Impact of vegetation fires on tropospheric chemical composition in the Guinean Gulf and on megacities air quality.

Abstract : In the framework of the preparation of the "Dynamics-Aerosol-Chemistry-Cloud Interactions in West Africa" (DACCIWA) project, the tropospheric chemical composition in the megacities along the Guinean Gulf is studied using the WRF and CHIMERE regional models. Two simulations are performed for the May-July 2014 period, without and with biomass burning emissions. The impact of biomass burning from Central Africa is quantified for aerosol optical depth, gaseous species (ozone and carbon monoxide) and particulate matter with a mean mass median of diameter less than 10 μm (PM10, both concentrations and chemical composition). We show that vegetation fires in Central Africa represent an important contribution to air pollution in urbanized areas located in the Guinean Gulf. On average in July 2014, CO and O3 concentrations are increased in Abidjan (Ivory Coast) by 38.5% and 15.4% respectively. In Abidjan and Lagos (Nigeria), two of the biggest megacities in southern West Africa, a net increase of PM10 by 36.5% and 53.5% is quantified. The analysis of the chemical composition of PM10 shows that this increase is mainly related to an increase of Particulate Primary Matter and Particulate Organic Matter in the fine mode of the aerosol size distribution.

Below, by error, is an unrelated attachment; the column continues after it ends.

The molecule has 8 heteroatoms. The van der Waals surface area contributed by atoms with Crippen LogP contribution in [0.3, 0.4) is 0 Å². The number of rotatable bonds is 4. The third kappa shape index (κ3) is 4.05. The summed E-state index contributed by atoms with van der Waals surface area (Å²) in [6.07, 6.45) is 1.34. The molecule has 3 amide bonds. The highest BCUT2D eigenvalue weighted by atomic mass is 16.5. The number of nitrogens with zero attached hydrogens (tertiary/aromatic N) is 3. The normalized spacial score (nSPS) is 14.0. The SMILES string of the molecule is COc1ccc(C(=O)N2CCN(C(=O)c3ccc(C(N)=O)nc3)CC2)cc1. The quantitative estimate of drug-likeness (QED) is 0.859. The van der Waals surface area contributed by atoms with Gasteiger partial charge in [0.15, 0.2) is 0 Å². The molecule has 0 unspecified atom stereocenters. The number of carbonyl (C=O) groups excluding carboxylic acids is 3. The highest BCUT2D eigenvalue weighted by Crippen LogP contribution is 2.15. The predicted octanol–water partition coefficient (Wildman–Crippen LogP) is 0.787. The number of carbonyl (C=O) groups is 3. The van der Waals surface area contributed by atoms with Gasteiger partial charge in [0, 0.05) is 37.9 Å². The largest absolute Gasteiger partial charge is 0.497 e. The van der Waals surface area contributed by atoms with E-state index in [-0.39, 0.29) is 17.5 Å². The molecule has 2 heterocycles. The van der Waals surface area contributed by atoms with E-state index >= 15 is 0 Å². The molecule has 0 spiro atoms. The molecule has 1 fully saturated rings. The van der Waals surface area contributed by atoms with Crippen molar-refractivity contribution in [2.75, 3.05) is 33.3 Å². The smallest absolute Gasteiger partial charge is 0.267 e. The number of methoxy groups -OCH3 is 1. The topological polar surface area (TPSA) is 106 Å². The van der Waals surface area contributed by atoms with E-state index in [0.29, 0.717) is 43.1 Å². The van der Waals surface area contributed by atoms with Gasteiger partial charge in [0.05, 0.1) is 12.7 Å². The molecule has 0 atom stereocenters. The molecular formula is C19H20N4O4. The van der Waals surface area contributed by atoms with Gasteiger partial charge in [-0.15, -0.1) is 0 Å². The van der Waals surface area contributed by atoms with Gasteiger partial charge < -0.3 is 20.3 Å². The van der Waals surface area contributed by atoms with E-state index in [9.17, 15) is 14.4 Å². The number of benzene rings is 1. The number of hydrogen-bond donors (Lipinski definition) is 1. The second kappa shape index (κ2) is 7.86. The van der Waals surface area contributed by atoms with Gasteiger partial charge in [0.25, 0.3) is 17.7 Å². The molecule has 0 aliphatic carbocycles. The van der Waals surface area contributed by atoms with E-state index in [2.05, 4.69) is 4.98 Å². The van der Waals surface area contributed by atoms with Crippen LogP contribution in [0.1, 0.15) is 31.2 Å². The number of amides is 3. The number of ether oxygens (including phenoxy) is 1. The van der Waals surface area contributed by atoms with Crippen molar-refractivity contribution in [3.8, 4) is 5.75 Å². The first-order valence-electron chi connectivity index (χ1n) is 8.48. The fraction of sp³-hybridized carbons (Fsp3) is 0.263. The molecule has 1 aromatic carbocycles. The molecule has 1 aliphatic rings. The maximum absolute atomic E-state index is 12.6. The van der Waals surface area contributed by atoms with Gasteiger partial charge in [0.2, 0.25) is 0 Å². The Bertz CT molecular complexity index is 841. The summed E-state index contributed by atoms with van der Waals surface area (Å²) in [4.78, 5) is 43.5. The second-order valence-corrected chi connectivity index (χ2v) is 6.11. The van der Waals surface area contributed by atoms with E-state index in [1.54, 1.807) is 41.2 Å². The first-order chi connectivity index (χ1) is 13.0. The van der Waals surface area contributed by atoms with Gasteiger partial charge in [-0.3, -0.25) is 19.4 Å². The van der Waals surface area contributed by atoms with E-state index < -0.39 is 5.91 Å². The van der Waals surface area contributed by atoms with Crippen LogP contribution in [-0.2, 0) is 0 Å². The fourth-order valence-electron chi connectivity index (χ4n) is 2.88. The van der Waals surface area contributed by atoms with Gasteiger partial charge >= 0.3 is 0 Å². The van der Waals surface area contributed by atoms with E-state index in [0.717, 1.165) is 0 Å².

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Communication dans un congrès
19th EGU General Assembly, EGU2017, Apr 2017, Vienna, Austria
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https://hal-insu.archives-ouvertes.fr/insu-01660431
Contributeur : Catherine Cardon <>
Soumis le : dimanche 10 décembre 2017 - 18:27:00
Dernière modification le : mercredi 19 septembre 2018 - 01:29:25

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Laurent Menut, Cyrille Flamant, Solène Turquety, Adrien Deroubaix, Remi Meynadier. Impact of vegetation fires on tropospheric chemical composition in the Guinean Gulf and on megacities air quality.. 19th EGU General Assembly, EGU2017, Apr 2017, Vienna, Austria. 〈insu-01660431〉

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